The jar of coconut oil, which lives on the counter top next to the oven on account of it previously dominating an entire shelf inside my food cupboard, is the texture of soft scoop ice cream. That's how I can confidently say that summer is nearing its end. In Vancouver it is true, anyway. But I'm A-okay with that as I love Autumn and may even go so far as to declare it my favourite season. I shall be sad to see the last of the purslane though.
We discovered the joys of this prolific edible ground-cover plant last summer at the farmers' market where one particular vendor had laminated A4 sheets of paper, fine print to cram in as much information as they could muster, on purslane's health benefits. You can imagine this had me pricking up my ears and eager as a puppy to investigate further. It turns out this fairly nondescript succulent contains more Omega-3 fatty acids than most fish oils and more than any other leafy vegetable plant. Quite an accolade. It also seems there are enough essential vitamins, minerals and antioxidants to elevate it to true superfood status and surely, therefore, prompt you to truffle some out for yourselves - either by way of your own local market or a quick forage around the neighbourhood. It has a satisfyingly lengthy season from early summer to the first frost although, it is fair to say, the stems do become thicker and stringier as the season nears its end.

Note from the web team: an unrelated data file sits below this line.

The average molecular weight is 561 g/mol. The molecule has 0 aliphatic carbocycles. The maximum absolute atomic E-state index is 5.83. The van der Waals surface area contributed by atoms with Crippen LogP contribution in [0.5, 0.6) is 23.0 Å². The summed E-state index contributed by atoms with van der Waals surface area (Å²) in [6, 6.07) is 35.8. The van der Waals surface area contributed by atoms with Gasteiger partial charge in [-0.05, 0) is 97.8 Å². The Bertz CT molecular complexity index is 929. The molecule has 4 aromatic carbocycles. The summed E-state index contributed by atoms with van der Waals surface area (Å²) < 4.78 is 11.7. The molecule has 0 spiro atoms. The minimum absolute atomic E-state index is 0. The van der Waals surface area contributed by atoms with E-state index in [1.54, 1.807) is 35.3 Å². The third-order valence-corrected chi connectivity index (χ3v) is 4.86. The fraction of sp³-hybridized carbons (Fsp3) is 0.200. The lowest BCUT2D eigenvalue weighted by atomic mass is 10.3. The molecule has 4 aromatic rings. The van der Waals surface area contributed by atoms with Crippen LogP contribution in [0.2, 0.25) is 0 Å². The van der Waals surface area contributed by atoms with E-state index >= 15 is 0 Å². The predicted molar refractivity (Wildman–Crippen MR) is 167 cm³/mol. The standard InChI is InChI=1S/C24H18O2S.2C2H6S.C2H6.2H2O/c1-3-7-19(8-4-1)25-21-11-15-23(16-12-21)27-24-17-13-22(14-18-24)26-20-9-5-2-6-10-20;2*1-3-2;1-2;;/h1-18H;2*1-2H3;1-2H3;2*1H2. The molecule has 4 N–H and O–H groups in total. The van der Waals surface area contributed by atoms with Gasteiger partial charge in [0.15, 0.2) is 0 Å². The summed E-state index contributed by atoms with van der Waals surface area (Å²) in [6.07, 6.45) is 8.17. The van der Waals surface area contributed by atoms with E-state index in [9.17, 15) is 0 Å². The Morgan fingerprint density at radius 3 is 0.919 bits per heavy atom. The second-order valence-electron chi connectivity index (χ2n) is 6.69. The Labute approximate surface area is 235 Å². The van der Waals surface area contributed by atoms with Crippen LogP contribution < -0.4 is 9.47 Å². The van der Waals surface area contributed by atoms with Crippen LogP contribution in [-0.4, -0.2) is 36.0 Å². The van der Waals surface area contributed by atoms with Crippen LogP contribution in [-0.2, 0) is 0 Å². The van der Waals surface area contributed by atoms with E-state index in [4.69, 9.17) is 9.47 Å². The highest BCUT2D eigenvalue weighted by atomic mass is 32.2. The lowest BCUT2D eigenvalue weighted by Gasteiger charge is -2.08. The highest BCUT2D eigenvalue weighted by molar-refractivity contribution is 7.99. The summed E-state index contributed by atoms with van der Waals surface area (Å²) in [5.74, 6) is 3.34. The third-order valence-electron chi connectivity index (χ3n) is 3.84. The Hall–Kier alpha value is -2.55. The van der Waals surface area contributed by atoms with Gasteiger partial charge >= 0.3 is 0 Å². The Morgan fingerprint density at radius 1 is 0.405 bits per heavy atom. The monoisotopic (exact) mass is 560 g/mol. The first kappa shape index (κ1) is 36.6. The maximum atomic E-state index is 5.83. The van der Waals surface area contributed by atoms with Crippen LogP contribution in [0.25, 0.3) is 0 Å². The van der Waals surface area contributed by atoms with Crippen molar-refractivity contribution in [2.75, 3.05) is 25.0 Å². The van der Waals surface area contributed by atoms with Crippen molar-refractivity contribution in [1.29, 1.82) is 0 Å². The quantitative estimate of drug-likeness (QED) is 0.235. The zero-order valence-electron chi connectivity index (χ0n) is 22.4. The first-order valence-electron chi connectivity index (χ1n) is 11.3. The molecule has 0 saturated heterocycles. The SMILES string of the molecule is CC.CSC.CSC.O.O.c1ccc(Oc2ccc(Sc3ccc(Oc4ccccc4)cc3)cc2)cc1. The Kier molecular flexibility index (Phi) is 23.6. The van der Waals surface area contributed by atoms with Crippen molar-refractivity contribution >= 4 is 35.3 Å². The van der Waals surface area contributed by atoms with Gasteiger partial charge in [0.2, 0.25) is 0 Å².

We've been tucking into this salad a fair bit in our house over the summer, mostly in the name of bumping up the old nutritional content but also because it tastes so darn good - and all the while making the most of the insanely cheap price of purslane. I'm not sure whether this is due to a lack of knowledge or popularity, or because it tends to be regarded as a nuisance weed which farmers are only too happy to offload from their land. Either way, I'm in. How about you?
Find today's recipe over at Autoimmune-Paleo.